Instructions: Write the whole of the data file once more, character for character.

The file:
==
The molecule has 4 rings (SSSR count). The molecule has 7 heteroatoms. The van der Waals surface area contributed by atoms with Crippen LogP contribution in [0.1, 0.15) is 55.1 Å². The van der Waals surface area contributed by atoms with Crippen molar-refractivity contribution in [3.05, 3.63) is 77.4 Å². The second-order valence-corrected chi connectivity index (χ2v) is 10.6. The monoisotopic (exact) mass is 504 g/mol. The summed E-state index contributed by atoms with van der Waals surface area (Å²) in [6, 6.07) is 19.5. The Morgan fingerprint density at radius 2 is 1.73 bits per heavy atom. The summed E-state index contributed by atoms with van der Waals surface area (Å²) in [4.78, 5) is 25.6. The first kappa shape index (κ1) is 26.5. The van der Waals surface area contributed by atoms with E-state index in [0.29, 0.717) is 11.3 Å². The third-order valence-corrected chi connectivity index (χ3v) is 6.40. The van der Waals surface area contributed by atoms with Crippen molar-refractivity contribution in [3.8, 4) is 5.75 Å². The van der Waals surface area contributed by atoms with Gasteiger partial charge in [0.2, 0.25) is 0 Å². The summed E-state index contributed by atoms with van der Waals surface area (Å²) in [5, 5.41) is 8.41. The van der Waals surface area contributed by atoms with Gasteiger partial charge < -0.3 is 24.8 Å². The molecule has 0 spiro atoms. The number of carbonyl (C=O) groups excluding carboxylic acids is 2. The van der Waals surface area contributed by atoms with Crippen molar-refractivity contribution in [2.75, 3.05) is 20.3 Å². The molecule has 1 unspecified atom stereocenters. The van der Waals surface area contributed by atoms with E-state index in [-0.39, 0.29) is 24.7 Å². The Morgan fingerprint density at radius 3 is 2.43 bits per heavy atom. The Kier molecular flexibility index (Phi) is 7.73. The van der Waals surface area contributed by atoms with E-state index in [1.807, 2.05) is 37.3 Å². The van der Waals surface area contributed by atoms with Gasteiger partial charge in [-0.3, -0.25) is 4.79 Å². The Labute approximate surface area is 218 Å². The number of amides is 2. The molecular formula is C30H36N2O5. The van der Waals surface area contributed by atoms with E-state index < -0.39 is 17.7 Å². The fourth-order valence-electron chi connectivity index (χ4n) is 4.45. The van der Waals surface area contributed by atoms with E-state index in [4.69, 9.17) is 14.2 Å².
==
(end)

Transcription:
The molecule has 4 rings (SSSR count). The molecule has 7 heteroatoms. The van der Waals surface area contributed by atoms with Crippen LogP contribution in [0.1, 0.15) is 55.1 Å². The van der Waals surface area contributed by atoms with Crippen molar-refractivity contribution in [3.05, 3.63) is 77.4 Å². The second-order valence-corrected chi connectivity index (χ2v) is 10.6. The monoisotopic (exact) mass is 504 g/mol. The summed E-state index contributed by atoms with van der Waals surface area (Å²) in [6, 6.07) is 19.5. The Morgan fingerprint density at radius 2 is 1.73 bits per heavy atom. The summed E-state index contributed by atoms with van der Waals surface area (Å²) in [4.78, 5) is 25.6. The first kappa shape index (κ1) is 26.5. The van der Waals surface area contributed by atoms with E-state index in [0.29, 0.717) is 11.3 Å². The third-order valence-corrected chi connectivity index (χ3v) is 6.40. The van der Waals surface area contributed by atoms with Crippen molar-refractivity contribution in [3.8, 4) is 5.75 Å². The van der Waals surface area contributed by atoms with Gasteiger partial charge in [0.2, 0.25) is 0 Å². The summed E-state index contributed by atoms with van der Waals surface area (Å²) in [5, 5.41) is 8.41. The van der Waals surface area contributed by atoms with Gasteiger partial charge < -0.3 is 24.8 Å². The molecule has 0 spiro atoms. The number of carbonyl (C=O) groups excluding carboxylic acids is 2. The van der Waals surface area contributed by atoms with Crippen molar-refractivity contribution in [2.75, 3.05) is 20.3 Å². The molecule has 1 unspecified atom stereocenters. The van der Waals surface area contributed by atoms with E-state index in [-0.39, 0.29) is 24.7 Å². The Morgan fingerprint density at radius 3 is 2.43 bits per heavy atom. The Kier molecular flexibility index (Phi) is 7.73. The van der Waals surface area contributed by atoms with E-state index in [1.807, 2.05) is 37.3 Å². The van der Waals surface area contributed by atoms with Gasteiger partial charge in [-0.3, -0.25) is 4.79 Å². The Labute approximate surface area is 218 Å². The number of amides is 2. The molecular formula is C30H36N2O5. The van der Waals surface area contributed by atoms with E-state index < -0.39 is 17.7 Å². The fourth-order valence-electron chi connectivity index (χ4n) is 4.45. The van der Waals surface area contributed by atoms with E-state index in [4.69, 9.17) is 14.2 Å².